MONCTON – TD Bank is ahead of schedule with the hiring for its Corporate Offices at CF Champlain in Dieppe, says Frank McKenna, the former New Brunswick premier who is now deputy chair of the bank, at the grand opening Tuesday.
The bank had said last April that it plans to create 440 high-skilled finance jobs with an average annual compensation of $65,000, in addition to 575 full-time call centre jobs over three years.
It has so far filled 200 of those finance jobs and plans to hire another 50 by the end of the year, while the contact centre currently has 320 workers.
“When we set this process in motion, we didn’t want to come to Moncton, Dieppe and Riverview and be a predator, simply poaching jobs from elsewhere. We wanted to be additive to the community, which means bringing people from other parts of Canada, from other parts of TD, and from other countries in the world to our community to add to the richness of our community,” McKenna said.
While the bank hires locally, including through the universities, it also recruited 134 people from outside of Greater Moncton – 22 at the call centre and 112 on the finance side. Overall, the employees at the Dieppe offices represent 40 nationalities. Some also came from larger Canadian cities like Toronto and Ottawa, and some are New Brunswickers who wanted to return to the province.
The newcomers are “fresh blood that has been brought to our economy,” McKenna said. They were attracted not only by the job but also the quality and cost of living, he added.
“They can effectively sell a house in Toronto and buy three of them in Moncton,” he said.
With the new addition to Greater Moncton’s population in a tight real estate market – the rental unit vacancy rate is 2.7 per cent as of last October, according to the Canada Mortgage and Housing Corp. – McKenna is hoping to see more new development.
“[It’s] a really good problem. Because you can always add more accommodation and that’s what’s happening. The mayor’s on it, the private sector’s on it. We can always do that. But what we can’t do in New Brunswick is have a declining population. That is not sustainable,” he said.
The tri-community of Dieppe, Moncton and Riverview worked alongside Opportunities NB and others to attract workers for TD, including through the Atlantic Immigration Pilot program. McKenna says while the region is still new to this experience, it’s doing well.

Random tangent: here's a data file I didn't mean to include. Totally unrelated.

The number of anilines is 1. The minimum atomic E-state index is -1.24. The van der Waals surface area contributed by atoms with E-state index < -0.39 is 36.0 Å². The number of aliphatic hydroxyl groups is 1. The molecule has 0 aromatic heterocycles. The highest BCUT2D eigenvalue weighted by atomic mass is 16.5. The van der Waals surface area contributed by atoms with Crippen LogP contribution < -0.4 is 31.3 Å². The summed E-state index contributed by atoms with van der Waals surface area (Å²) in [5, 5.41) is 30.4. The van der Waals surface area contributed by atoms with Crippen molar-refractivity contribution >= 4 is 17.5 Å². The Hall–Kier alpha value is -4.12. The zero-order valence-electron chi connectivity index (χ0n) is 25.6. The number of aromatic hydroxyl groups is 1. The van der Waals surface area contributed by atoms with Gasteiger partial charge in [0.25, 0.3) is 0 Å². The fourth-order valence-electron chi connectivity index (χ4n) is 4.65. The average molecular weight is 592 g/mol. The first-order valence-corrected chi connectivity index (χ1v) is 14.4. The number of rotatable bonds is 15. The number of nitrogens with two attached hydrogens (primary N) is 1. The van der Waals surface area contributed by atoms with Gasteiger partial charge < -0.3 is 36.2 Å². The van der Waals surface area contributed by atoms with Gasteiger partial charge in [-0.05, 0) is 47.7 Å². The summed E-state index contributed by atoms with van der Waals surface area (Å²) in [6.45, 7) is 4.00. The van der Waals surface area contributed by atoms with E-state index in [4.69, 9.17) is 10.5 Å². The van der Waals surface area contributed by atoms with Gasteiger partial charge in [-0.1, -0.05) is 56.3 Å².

“We have to build those capacities – religious, foods, cultural centres, all of those. And the community is, I think, working at breakneck speed to do that…I think we’re getting good at it very quickly,” he said. “When we get to the situation where people come here and they stay here and put roots down, then we’ll know we’ve made it.”
TD spent $50 million on the facility that replaced Sears. Champlain Place owner Cadillac Fairview invested $25-million in the redevelopment.
“With this investment in our financial operations centre, we have created a state of the art hub where our people can bring their best selves to work in a fantastic setting while performing critical operations for TD,” said TD CEO Bharat Masrani, who attended the ribbon-cutting ceremony. “For the community and the Greater Moncton area, this investment is yet another demonstration of our commitment to this vibrant region and its strong local economy.”
Cadillac Fairview president and CEO John Sullivan told reporters after the ribbon-cutting that the mall will begin to see changes, too, as more people get hired at the TD office which has doors that connect it directly to the mall.
“This is really an example of … how malls are going to be ultimately turned into mixed-use developments. So you’re going to have residential of various forms – it could be seniors housing, it could be rental apartments, it could be condos, you’re going to have offices, you’re going to have entertainment and food, you’re going to have retail,” he said. “All of our Canadian malls are going to have some version of that over the next 10 years. So to some extent, this is leading the way.”
Though CF Champlain is unlikely to add any residential components, Sullivan said Cadillac Fairview is focusing on adding more food and beverage options as more foot traffic is expected from TD workers.
Meanwhile, the 108,000-square-foot space TD occupies still has 10,000 square foot available, something McKenna wants to see filled with more workers.
“What will happen? I don’t know. But I tell you, we don’t tend to leave space vacant. So already ideas are germinating of what could happen,” he said. “In a company as fast as ours, there’s always an opportunity to put more people in empty spaces. Or we may even grow the existing base. We may find that when we get to 1,000 or 1,100, we need more.”
And if people are asking whether the bank will stay, “we got 50 million reasons to stay here and grow,” McKenna said.